U.S. Sen. Dan Sullivan is a military man who generally likes his generals. But Tuesday he gave Pentagon leaders a dressing-down over the chaotic departure of the U.S. military from Afghanistan.
Sullivan said Alaskans are furious over it.
“I’ve never seen so much anger, at least from my constituents, who have witnessed a fiasco, a humiliation, a president who is consistently telling falsehoods to the American people,” Sullivan said at a hearing the Senate Armed Services Committee. “And … there’s no accountability.”
Sullivan pressed Defense Secretary Lloyd Austin, Chairman of the Joint Chiefs of Staff Mark Milley and Gen. Kenneth McKenzie, head of U.S. Central Command, on accepting responsibility. One by one, he asked them whether they’d submitted a resignation letter.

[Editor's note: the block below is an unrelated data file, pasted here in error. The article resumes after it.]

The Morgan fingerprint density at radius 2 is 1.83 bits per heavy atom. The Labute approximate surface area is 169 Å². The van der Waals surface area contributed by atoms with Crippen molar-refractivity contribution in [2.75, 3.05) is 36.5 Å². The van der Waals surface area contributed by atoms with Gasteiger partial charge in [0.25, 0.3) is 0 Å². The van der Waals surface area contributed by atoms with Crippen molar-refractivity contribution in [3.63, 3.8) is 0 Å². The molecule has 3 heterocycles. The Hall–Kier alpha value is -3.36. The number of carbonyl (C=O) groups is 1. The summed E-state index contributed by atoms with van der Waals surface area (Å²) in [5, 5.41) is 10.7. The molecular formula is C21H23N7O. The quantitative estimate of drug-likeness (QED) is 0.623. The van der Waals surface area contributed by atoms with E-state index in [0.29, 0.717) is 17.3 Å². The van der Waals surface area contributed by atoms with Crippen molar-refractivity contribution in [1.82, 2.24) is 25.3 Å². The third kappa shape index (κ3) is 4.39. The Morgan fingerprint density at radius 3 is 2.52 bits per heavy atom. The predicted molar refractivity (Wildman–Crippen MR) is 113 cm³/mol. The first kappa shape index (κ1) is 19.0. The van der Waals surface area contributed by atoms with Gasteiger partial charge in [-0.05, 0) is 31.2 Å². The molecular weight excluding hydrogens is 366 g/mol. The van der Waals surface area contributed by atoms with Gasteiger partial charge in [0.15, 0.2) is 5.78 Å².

The witnesses acknowledged that they had recommended leaving a few thousand troops in Afghanistan. Sullivan said President Biden lied, citing an interview in August when Biden said his military advisers did not tell him to keep troops on the ground past the withdrawal deadline.
White House Press Secretary Jen Psaki said that Biden made clear in the interview that advisers were split over the issue.
Sullivan’s aggressive line of questioning echoed the approach other Republicans took to keep the spotlight trained on President Biden’s liability for the war’s tumultuous end.
Senators of both parties had harsh questions, though some Democrats on the committee suggested that leaving a small force behind would have resulted in more U.S. casualties and still not prevented the Taliban takeover.
At least a few dozen American citizens remain in Afghanistan. Secretary Austin said the military evacuated 21 of them Tuesday and is working to get the rest out.
NPR contributed to this report.